In the ombudsman columns, we coded each topic within the column in which the
ombudsman discussed a specific concern about the newspaper's behavior. However,
we only coded topics in which the ombudsman made a specific reference to the
topic having been raised by one or more readers during the course of
communication between the ombudsman and the paper's readers.[52]
We developed a coding sheet based on that used by Barkin and Levy in their study
of newspaper correction boxes.[53] The coding sheet was used to classify the
nature of the reader comment about the newspaper's behavior and to record the
status of the party affected by the newspaper's behavior in question. We defined
objective error as factual mistakes, or mechanical mistakes of typography or
transmission. We defined subjective error as mistakes of interpretation or
judgment.[54]
        To determine the status of the likely affected party of letters to the editor
authors and those whose comments were mentioned in the ombudsman columns, we
relied on identifying labels published in the column or the letter to the
editor. In the case of the latter, the newspapers sometimes publish a title or
editor's note identifying the writer in some manner. In other instances, the
writer identified himself or herself in the text of the letter. When the
writer's status could not be determined, we coded the status of the likely
affected party as unknown.
        Identifying the status of the likely affected party to an error corrected in a
correction box was a challenge because none of the newspapers indicated who had
demanded a correction of error. Therefore, we considered the nature of the story
in which the error occurred and used that to determine the status of the likely
affected party. In cases where that could not be done, we coded the likely
affected party as unknown.
Findings
        We initially coded the correction boxes, published letters to the editor and
ombudsman columns by determining if the newspaper's behavior in question
concerned news content, editorials or commentaries.[55] More than 90 percent of
corrected errors in the correction boxes of all four newspapers involved news
content. Similarly, more than 90 percent of reader comments discussed by
ombudsmen at The Washington Post and The Rocky Mountain News involved news
content. Reader comment about editorials showed the greatest variation, ranging
between 8.4 percent for the Washington Times to 14 percent in the Denver Post.
------------------
Table 1 Goes Here
------------------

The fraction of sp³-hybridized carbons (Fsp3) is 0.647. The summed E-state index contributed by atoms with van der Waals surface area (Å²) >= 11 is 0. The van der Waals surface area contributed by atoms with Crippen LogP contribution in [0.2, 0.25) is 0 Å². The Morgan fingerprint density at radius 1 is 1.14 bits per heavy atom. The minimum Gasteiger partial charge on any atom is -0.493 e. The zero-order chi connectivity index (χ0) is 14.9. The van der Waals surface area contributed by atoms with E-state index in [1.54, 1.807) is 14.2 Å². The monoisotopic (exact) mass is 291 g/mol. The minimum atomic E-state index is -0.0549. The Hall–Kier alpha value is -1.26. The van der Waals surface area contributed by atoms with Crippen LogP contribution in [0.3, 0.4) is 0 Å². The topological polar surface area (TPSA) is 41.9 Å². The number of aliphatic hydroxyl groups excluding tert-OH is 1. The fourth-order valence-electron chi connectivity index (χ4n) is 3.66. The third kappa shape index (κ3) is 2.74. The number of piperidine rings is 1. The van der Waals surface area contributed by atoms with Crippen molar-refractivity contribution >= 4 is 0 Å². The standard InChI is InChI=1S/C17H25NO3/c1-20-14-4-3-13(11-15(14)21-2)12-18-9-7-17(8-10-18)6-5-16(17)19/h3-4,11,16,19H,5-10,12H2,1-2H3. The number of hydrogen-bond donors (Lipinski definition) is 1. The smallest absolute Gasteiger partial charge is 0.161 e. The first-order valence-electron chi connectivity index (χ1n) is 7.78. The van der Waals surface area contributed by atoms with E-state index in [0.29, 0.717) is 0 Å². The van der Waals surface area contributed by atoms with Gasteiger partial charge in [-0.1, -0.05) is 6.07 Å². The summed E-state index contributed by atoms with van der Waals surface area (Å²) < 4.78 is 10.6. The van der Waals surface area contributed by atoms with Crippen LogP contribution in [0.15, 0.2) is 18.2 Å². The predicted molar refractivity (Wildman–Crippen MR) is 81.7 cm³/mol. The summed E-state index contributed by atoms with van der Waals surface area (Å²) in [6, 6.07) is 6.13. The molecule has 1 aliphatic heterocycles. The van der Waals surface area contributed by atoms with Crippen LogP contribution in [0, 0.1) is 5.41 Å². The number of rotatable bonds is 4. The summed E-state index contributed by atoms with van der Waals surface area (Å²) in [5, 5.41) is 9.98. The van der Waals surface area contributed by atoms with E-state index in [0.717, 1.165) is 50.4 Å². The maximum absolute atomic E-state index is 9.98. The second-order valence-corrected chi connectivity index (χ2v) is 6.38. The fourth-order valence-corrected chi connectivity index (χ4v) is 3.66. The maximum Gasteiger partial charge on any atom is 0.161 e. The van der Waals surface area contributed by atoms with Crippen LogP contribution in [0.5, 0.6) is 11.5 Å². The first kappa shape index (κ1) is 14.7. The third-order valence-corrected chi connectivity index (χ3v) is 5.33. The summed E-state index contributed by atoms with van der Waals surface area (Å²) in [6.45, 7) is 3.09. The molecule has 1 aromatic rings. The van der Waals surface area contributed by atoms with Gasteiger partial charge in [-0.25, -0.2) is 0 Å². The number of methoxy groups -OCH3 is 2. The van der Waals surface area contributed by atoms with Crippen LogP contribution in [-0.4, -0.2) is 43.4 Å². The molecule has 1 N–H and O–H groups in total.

A more detailed analysis showed that the newspapers primarily used correction
boxes to correct objective errors rather than subjective errors. At all four
newspapers, the most often corrected errors involved, in descending order, wrong
explanations, wrong names and wrong numbers. This is reasonably consistent with
the findings of studies of newspaper accuracy conducted in the 1980s.[56]
Although earlier newspaper accuracy studies found that "wrong description" was
the leading type of objective error corrected, it may be that the differences
lie in the fine difference in the definition of "wrong description" and "wrong
explanation."[57] Correction boxes published by both Washington newspapers
addressed objective error more than 90 percent of the time. By contrast, both
Denver newspapers corrected objective errors at a somewhat reduced rate.
         At all four newspapers, the published letters to the editor in which the
author sought to correct a perceived newspaper error tended to address
subjective concerns. Letters that corrected objective errors tended to involve
what the letter writer perceived as a wrong explanation by the newspaper.
        Far more frequently, though, the published letters to the editor expounded upon
the author's view on a particular public issue raised in a news story, editorial
or commentary. Often, the letter writer also expressed disagreement with the
views of others, including those who wrote for the newspaper and the authors of
other published letters to the editor.
        A slightly higher percentage of the letters to the editor published by the
Rocky Mountain News created a dialogue of sorts among letters to the editor
writers. This finding may be explained by the existence of a series of
mini-debates among readers about the hazards of automobile travel in the Denv